If there is a crisis on the maternity wards, it is due to the fact that Irish hospitals are chronically under-funded, not because 'citizenship tourists' are swamping them. Indeed, the birth rate has fallen significantly since a peak in 1981 when there were 72,158 births. In 2000 there were 54,239. Because of the government's policy of closing more and more maternity hospitals (ten maternity units in nine counties are due to close at the time of writing), there is of course a greater pressure on maternity wards in centralised hospitals. 40% of all Irish births take place in just three Dublin hospitals, hospitals that are suffering from repeated cutbacks in government spending.
The government recently moved away from the 'maternity ward crisis' argument, following the hospital masters' denials and repeated calls from opposition parties to produce hard evidence. In the Fianna Fáil booklet 'Vote Yes To Common Sense Citizenship' there is now an emphasis on protecting the 'integrity' of Irish citizenship. Integrity is an interesting choice of word from party who has shown very little integrity in public office. In fact, during the 1990s, Fianna Fáil sold passports to wealthy non-nationals (including Osama Bin Laden's brother-in-law and Al Quaeda fundraiser Sheikh Khalid Bin Mahfouz) under Charles Haughey, who was Taoiseach at the time.
According to Bertie Ahern, 'Irish citizenship should be available to those from other shores who, having lived and contributed to Irish society, wish to apply for it'. This isn't exactly the case. If this referendum is passed, it will create an extraordinary anomaly: a child of non-Irish parents but who is born in Ireland will not have the right to claim Irish citizenship, yet a person who was not born in Ireland – who doesn't necessarily have Irish parents but has just one Irish grandparent – will have the right to claim Irish citizenship. Where is the contribution to Irish society under these circumstances?
There are many American legal websites such as www.uslawfirm.com that offer services such as 'acquiring the required birth, death and marriage records in the United States and Ireland, as well as genealogical research if necessary, to secure your Irish citizenship and passport.' The website outlines the benefits of owning an Irish passport: 'International opportunities in European employment, real estate investing, exploring cultural heritage, safe international travel, corporate expansion in the European union markets, trust/retirement, planning European investments, foreign study'. The government is apparently happy to give passports to wealthy Americans with an eye on a myriad of business and travel opportunities (not necessarily conducting them in Ireland), but is less than generous when it comes to giving passports to children born in Ireland whose skin might be a little darker than the average Irish person.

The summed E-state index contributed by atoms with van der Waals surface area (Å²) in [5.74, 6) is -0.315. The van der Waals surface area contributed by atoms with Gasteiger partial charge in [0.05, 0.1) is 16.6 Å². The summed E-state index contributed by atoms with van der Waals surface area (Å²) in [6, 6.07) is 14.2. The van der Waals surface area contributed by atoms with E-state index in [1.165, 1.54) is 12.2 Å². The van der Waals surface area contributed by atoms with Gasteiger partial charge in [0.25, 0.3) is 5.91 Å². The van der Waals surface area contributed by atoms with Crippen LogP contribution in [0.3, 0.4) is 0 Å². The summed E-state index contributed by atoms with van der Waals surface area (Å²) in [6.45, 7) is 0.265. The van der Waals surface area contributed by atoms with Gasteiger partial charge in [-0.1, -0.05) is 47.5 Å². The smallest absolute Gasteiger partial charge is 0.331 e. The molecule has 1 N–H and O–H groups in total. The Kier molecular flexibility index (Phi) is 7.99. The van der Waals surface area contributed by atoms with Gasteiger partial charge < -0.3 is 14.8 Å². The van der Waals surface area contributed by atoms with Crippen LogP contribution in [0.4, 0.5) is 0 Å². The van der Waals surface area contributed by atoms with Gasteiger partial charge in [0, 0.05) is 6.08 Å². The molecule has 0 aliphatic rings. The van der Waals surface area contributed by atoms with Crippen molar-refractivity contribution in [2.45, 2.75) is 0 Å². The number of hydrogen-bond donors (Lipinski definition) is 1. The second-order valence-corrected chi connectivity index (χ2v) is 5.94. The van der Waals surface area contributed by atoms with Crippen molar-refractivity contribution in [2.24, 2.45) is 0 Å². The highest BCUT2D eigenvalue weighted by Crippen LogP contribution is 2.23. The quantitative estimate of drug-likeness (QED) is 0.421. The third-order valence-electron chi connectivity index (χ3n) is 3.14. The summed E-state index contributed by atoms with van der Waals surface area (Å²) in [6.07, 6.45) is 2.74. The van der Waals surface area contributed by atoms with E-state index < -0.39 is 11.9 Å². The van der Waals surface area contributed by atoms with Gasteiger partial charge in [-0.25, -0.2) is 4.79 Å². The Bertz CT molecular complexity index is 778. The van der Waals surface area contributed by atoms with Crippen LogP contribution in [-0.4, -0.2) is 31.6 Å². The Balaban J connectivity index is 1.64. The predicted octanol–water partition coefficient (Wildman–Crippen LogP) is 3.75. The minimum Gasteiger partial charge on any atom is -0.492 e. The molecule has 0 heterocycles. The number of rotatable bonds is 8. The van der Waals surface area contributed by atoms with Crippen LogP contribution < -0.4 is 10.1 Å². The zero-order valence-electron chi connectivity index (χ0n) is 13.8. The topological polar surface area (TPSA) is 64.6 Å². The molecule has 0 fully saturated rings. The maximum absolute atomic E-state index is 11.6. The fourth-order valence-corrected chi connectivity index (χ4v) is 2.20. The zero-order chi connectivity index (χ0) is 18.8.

Michael McDowell (whose surname, ironically enough, comes from the Irish for 'son of a black foreigner') argues that the proposed change to the referendum will bring Ireland in line with other countries in the EU. This may be the case, but Ireland's legal system is based on common law, the rest of Europe (with the exception of the UK) has a civil law system. Also, in 1993, the heads of member states agreed that it was up to individual member states. Ireland's current jus soli citizenship laws are in line with over 40 other countries, including the US, Canada, New Zealand, India and Pakistan. In the past, hundreds of thousands of Irish emigrants benefited from America's jus soli citizenship laws, and it is undeniable that America has benefited from immigration. In an address to the Immigrant Council of Ireland Conference in December 2003, American attorney, legislator and immigrants' rights campaigner Bruce A. Robinson stated that 'Immigration is good for countries. Immigrants bring new strength, new energy… [they] have the motivation, energy and ambition to try to do something to find a better future for themselves, their children and grandchildren … One of the reasons the United States has so much entrepreneurial vitality – and it really is one of the strengths of our country – is because we have been fed decade after decade by this new energy of these brave people who just do not take no for an answer.'